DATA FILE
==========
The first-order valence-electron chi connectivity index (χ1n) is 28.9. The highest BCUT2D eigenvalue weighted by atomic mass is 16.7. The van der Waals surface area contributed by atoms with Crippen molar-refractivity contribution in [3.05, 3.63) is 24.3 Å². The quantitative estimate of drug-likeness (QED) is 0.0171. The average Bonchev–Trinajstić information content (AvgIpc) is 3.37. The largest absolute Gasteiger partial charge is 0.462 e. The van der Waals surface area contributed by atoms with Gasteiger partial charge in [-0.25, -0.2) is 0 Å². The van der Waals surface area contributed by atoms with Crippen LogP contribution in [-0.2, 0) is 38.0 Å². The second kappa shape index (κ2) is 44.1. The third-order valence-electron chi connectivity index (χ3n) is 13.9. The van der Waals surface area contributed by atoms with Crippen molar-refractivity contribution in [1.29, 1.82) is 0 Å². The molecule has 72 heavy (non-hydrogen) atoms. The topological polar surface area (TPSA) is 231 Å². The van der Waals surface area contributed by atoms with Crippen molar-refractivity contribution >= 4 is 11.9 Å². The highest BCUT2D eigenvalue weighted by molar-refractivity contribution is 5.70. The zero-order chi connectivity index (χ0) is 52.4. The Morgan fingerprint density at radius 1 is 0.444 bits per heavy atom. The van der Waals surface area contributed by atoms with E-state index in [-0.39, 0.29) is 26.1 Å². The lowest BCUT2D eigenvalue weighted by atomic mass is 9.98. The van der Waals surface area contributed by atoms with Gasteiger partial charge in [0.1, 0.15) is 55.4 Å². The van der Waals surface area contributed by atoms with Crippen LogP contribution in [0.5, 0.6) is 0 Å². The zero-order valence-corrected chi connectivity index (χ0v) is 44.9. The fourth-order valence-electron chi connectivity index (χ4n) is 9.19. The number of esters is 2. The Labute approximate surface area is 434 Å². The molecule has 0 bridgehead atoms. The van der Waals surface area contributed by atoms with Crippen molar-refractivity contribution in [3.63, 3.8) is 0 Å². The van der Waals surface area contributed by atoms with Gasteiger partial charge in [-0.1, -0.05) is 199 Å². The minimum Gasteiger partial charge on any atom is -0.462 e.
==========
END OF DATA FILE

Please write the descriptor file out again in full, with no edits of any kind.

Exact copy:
The first-order valence-electron chi connectivity index (χ1n) is 28.9. The highest BCUT2D eigenvalue weighted by atomic mass is 16.7. The van der Waals surface area contributed by atoms with Crippen molar-refractivity contribution in [3.05, 3.63) is 24.3 Å². The quantitative estimate of drug-likeness (QED) is 0.0171. The average Bonchev–Trinajstić information content (AvgIpc) is 3.37. The largest absolute Gasteiger partial charge is 0.462 e. The van der Waals surface area contributed by atoms with Gasteiger partial charge in [-0.25, -0.2) is 0 Å². The van der Waals surface area contributed by atoms with Crippen LogP contribution in [-0.2, 0) is 38.0 Å². The second kappa shape index (κ2) is 44.1. The third-order valence-electron chi connectivity index (χ3n) is 13.9. The van der Waals surface area contributed by atoms with Crippen molar-refractivity contribution in [1.29, 1.82) is 0 Å². The molecule has 72 heavy (non-hydrogen) atoms. The topological polar surface area (TPSA) is 231 Å². The van der Waals surface area contributed by atoms with Crippen molar-refractivity contribution >= 4 is 11.9 Å². The highest BCUT2D eigenvalue weighted by molar-refractivity contribution is 5.70. The zero-order chi connectivity index (χ0) is 52.4. The Morgan fingerprint density at radius 1 is 0.444 bits per heavy atom. The van der Waals surface area contributed by atoms with E-state index in [-0.39, 0.29) is 26.1 Å². The lowest BCUT2D eigenvalue weighted by atomic mass is 9.98. The van der Waals surface area contributed by atoms with Gasteiger partial charge in [0.1, 0.15) is 55.4 Å². The van der Waals surface area contributed by atoms with Crippen LogP contribution in [0.5, 0.6) is 0 Å². The zero-order valence-corrected chi connectivity index (χ0v) is 44.9. The fourth-order valence-electron chi connectivity index (χ4n) is 9.19. The number of esters is 2. The Labute approximate surface area is 434 Å². The molecule has 0 bridgehead atoms. The van der Waals surface area contributed by atoms with Crippen molar-refractivity contribution in [3.63, 3.8) is 0 Å². The van der Waals surface area contributed by atoms with Gasteiger partial charge in [-0.1, -0.05) is 199 Å². The minimum Gasteiger partial charge on any atom is -0.462 e.